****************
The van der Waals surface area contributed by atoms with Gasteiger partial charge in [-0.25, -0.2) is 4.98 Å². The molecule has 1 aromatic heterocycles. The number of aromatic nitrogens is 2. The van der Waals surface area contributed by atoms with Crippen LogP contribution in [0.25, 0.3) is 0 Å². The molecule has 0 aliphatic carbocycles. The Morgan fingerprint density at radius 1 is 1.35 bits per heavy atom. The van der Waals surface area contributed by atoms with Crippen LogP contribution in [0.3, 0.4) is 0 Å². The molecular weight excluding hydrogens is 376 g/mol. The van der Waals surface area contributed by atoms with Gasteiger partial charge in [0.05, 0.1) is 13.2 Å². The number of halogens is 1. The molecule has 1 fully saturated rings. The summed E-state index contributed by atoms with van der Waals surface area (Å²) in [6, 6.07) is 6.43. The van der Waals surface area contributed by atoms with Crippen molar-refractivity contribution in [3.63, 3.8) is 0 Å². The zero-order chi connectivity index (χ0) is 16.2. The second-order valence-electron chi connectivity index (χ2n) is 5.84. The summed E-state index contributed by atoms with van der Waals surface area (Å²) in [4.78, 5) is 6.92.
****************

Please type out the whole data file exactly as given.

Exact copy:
The van der Waals surface area contributed by atoms with Gasteiger partial charge in [-0.25, -0.2) is 4.98 Å². The molecule has 1 aromatic heterocycles. The number of aromatic nitrogens is 2. The van der Waals surface area contributed by atoms with Crippen LogP contribution in [0.25, 0.3) is 0 Å². The molecule has 0 aliphatic carbocycles. The Morgan fingerprint density at radius 1 is 1.35 bits per heavy atom. The van der Waals surface area contributed by atoms with Crippen LogP contribution in [0.3, 0.4) is 0 Å². The molecular weight excluding hydrogens is 376 g/mol. The van der Waals surface area contributed by atoms with Gasteiger partial charge in [0.05, 0.1) is 13.2 Å². The number of halogens is 1. The molecule has 1 fully saturated rings. The summed E-state index contributed by atoms with van der Waals surface area (Å²) in [6, 6.07) is 6.43. The van der Waals surface area contributed by atoms with Crippen molar-refractivity contribution in [3.63, 3.8) is 0 Å². The zero-order chi connectivity index (χ0) is 16.2. The second-order valence-electron chi connectivity index (χ2n) is 5.84. The summed E-state index contributed by atoms with van der Waals surface area (Å²) in [4.78, 5) is 6.92.